Dylan is the Shakespeare of songwriters. I think if you call yourself a writer and you're not schooled in Shakespeare, I don't know if you understand the impact of what writing can do to people. I feel Dylan is the same way for songwriters. Dylan tried everything; he's the great experimenter. He did narrative songs, personal songs, and political songs. He did rock songs, he did folk songs. He was out there experimenting, and doing it artfully, capturing the world that we live in artfully and changing history in the course of doing it. People that say they're songwriters who haven't gotten into a single Dylan record are missing out on something pretty huge. I'd say the same thing about Joni Mitchell, as well.

You have written about homosexuality, guns, drugs, alcoholism, politics religion; you've really run the gamut. With respect to issues like this, what kind of moral duty does a writer owe to the people, or do you owe a duty to them at all?

I don't think we owe, per se, anything to anybody except the Creativity God. If you feel like you owe something to somebody you're going to try to pander to something and you probably shouldn't. I think you have to be true to yourself, to what you see, to what you feel, and true to what you know. Hopefully, by doing that you're going to pull people into it because people have shared feelings, shared thoughts. And if you do that, you're also going to piss some people off who don't agree with your emotional take on some issue. That's the risk you run.

Your songs "Weightless" and "Angel in Manhattan," among others, speak to the struggle with faith. Were you exposed to a particular faith growing up, and how has that affected your approach?

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I grew up Methodist, but my parents were in and out of church so we had some years that we went frequently, and some that we didn't go at all except when we'd celebrate Christmas, Easter, all the holidays. Those tended to be the times that we were definitely going to find ourselves in a church somewhere.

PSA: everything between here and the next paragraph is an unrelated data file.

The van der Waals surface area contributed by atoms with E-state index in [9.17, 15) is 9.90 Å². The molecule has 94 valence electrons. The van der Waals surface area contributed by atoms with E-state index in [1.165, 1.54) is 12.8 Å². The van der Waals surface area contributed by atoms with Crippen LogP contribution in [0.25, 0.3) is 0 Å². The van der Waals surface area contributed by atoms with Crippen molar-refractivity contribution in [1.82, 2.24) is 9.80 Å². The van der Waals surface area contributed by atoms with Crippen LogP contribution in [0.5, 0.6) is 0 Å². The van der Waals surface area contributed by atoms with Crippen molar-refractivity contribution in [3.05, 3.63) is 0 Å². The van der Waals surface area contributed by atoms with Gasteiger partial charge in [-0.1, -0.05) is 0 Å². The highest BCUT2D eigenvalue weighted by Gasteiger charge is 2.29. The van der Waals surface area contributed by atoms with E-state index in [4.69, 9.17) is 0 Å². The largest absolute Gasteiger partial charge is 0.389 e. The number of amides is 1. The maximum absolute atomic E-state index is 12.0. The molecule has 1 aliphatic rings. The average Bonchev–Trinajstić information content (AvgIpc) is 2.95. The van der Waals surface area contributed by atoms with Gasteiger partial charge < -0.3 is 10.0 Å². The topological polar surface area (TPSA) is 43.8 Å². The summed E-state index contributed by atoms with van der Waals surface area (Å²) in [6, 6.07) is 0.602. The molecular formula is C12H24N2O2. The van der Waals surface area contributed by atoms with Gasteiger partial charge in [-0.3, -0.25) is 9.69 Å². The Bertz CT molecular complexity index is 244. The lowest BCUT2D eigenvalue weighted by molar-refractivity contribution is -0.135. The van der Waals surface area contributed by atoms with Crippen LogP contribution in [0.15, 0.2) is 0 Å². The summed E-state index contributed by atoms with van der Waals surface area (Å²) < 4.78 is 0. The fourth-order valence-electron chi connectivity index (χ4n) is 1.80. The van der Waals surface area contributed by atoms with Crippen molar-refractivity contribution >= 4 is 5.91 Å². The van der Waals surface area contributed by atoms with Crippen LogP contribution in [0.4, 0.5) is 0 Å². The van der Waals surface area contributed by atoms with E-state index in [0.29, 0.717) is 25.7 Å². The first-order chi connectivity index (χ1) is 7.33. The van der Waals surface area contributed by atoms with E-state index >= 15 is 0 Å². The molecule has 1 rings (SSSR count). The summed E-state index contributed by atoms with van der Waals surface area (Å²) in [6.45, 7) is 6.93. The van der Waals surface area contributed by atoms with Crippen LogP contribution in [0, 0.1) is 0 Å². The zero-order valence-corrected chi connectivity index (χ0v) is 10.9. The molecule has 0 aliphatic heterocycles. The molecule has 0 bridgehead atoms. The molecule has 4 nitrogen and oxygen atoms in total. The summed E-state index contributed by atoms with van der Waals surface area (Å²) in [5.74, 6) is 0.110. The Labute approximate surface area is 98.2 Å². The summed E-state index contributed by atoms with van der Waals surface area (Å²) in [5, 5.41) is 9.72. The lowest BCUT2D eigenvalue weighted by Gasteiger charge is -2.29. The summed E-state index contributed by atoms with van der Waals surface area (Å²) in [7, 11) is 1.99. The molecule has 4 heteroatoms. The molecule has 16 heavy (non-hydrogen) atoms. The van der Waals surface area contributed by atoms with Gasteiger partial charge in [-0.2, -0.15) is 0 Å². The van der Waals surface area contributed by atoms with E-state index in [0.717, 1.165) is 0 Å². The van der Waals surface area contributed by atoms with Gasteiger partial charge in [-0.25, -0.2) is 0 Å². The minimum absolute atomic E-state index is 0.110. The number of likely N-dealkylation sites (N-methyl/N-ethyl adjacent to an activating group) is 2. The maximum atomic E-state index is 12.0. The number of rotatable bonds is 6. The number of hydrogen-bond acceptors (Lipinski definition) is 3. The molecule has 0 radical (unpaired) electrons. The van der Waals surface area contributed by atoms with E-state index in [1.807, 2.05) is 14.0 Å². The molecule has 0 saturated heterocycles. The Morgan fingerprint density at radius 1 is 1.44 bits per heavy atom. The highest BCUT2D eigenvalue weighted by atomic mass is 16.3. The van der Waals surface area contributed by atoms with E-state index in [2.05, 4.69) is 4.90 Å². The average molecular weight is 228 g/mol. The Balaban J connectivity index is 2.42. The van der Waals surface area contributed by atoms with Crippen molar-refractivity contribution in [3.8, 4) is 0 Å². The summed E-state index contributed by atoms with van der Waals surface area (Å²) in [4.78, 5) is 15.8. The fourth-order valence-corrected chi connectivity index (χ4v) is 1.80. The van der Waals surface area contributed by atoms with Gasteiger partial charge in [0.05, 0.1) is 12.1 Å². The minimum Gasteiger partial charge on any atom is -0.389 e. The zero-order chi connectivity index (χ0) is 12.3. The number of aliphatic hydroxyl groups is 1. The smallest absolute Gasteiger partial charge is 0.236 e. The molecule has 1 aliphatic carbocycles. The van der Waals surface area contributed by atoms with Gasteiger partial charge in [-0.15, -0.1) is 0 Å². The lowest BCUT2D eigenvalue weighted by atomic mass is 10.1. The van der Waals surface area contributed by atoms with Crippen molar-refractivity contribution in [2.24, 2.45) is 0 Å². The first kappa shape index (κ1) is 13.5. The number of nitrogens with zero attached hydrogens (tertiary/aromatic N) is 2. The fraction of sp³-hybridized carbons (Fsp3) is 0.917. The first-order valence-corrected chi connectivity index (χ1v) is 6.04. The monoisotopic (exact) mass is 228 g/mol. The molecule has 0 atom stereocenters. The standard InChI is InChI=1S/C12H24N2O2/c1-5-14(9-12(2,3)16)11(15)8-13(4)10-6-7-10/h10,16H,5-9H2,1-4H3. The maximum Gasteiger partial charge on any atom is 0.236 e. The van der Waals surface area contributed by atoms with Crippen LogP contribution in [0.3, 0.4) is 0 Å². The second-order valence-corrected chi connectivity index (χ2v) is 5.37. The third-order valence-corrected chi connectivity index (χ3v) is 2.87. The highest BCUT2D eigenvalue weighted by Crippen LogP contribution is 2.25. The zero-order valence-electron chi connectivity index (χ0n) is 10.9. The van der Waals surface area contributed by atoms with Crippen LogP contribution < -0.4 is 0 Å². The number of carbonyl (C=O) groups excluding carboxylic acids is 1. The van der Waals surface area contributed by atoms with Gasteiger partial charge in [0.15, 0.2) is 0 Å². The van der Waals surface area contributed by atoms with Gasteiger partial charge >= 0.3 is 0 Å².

As far as struggling with faitha lot of people don't have the same struggle with faith that I do; it's been sort of ingrained in their DNA since they were kids. For me, the personal struggles that I've been through in my life at times made me question whether or not there is a God. I think for a lot of people that thought comes up. But then you remind yourself of the little miracles that you see all around you and that kind of keeps the counter-argument going. You want to say there's a God, then you see thing like the Columbine shooting and stuff like that and you say, "What kind of God would allow this to happen?" And then you get in the argument of, "Who are you to guess what the plan is anyway?" I think you just have to live in the moment and try to live right, and feel right and be right. And hopefully God fits into that picture. It's a battle, but I think the songs have been where I've duked it out in my head. I feel better and better about my take on the whole thing the more songs I write about it.

That's inspiring, and good to hear.

I think occasionally it's good to think out loud in songs, and in books; I see people doing it in books all the time as well.

It gives so much "meat" to the listener to take in and even utilize in their own struggle, if there is one.

I'm hoping that I lock into other people's struggle, and if I don't, that I'm still entertaining enough for them to get something out of it. Even if they're a born again Christian, or if they don't believe in gun control.

So if you're being honest about it, people will tune in?

That's the underlying factor; trying to be connected to what truth is and trying to represent it fairly, so that even people who disagree with you are going to see you're argument and at least respect it.

As I've listened to your CD collection over the past weeks, I've come to really enjoy the innovative and interesting turns-of-phrase in your lyrics. Specifically, in the final, "hidden" track on the Translucent Soul recording you write, "My feet were warm, the floor was cold. The vote said no when the men were polled." I'm not a musician, and I hear that I think to myself, "How in the world do you work it into a song?" I'm wondering how much the music influenced the lyric, if it changed it at all when put to music. Or is that how it was written?